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What To Do With Your Cash Holdings

Lately, I've gotten a number of questions from people who are frustrated by the low returns on their cash holdings. Getting 0.30% in a money market fund or in a short term CD isn't that exciting. So there's a temptation to seek higher returns on cash, but that could open you up to some surprising outcomes.
Returns Aren't That Bad. First, the returns on cash aren't as bad as they appear. In fact, if you look at what's called the "real return", it's about par for the course. Real return means the return you get on your money after you net out inflation. This is the return that tells you if your money is actually growing from a purchasing power standpoint.
  • For instance, if inflation is 2 percent and you get 3 percent in your money market fund, your real return is 1 percent.
  • Over the last 80 years or so, the return on cash equivalent holdings has basically outpaced inflation by a little less than 1 percent. According to Ibbotson Associates, since 1926, U.S Treasury Bills have provided a 3.7 percent return and inflation ran at 3.0 percent, for a 0.70 percent real rate of return.
Well, if you're getting 0.30% percent in a short term CD today, there's no way you can have a 0.70% real return. Right? Not so. Why? Because inflation has been negative over the last year. The latest CPI data shows inflation at -1.3 percent from May 2008 through May 2009. If inflation was -1.3 percent, and you got 0.30 percent on your cash, you actually had a 1.6 percent real rate of return, which is pretty good historically.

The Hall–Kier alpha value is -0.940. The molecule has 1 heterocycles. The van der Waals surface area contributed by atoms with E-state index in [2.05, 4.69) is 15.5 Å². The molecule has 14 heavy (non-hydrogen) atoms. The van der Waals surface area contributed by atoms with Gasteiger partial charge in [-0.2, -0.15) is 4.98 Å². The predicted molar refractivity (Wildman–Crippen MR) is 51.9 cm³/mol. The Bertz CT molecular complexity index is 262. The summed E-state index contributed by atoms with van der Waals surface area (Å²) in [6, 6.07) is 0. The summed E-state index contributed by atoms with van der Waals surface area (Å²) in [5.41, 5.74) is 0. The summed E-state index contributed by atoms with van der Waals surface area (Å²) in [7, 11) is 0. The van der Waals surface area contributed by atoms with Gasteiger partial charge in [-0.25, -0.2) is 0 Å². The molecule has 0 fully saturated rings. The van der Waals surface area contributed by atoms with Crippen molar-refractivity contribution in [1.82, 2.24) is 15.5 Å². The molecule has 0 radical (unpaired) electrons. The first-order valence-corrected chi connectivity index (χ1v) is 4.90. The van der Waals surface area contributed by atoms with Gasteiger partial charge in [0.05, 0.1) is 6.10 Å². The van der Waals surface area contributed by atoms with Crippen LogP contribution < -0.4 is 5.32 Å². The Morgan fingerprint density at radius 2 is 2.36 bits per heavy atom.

I expect the negative CPI figure will be short-lived, but basically what this tells you is that the returns on cash aren't out of line, given how weak the economy is. Instead of being frustrated, if you view it from a real return standpoint, the numbers are fair. But, there's the temptation to seek more yield because the rates seem so low.

Little Return, Big Risks. Unfortunately, by seeking just a little more return on cash, you may open yourself up to big declines. Last year, a number of well known mutual fund holdings that were marketed as cash equivalents fell by 20 percent or more. These were funds that were marketed as "yield plus" or "yield enhanced" funds. But to get a higher yield, these funds had to own riskier securities. And when the credit markets collapsed, so did the value of these funds. Basically, by seeking an extra 1 percent return, some investors ended up losing 20 percent. Not a great trade-off.

In fact, much of the banking crisis is rooted in banks seeking just a little more return on certain types of securitized mortgages. By reaching for more return, they opened themselves up to complete destruction.

There's A Reason. Today, I'd be very careful about seeking more yield on your cash. There's a reason short term rates are so low and I wouldn't ignore it. The markets are either pricing in more deflationary pressure, in which case the real returns are pretty good; or they're waiting for the next shoe to drop in the global economy, in which case holding stable cash will be worth it.

Bottom line. When it comes to cash, the rule is stability first, return second. With low (or no) inflation, the current returns aren't as bad as they appear. You may need to be satisfied with that for the time being.

As with all financial matters, consult your individual advisor prior to making any financial decisions.

Photo from Flickr, courtesy of alancleaver, CC 2.0

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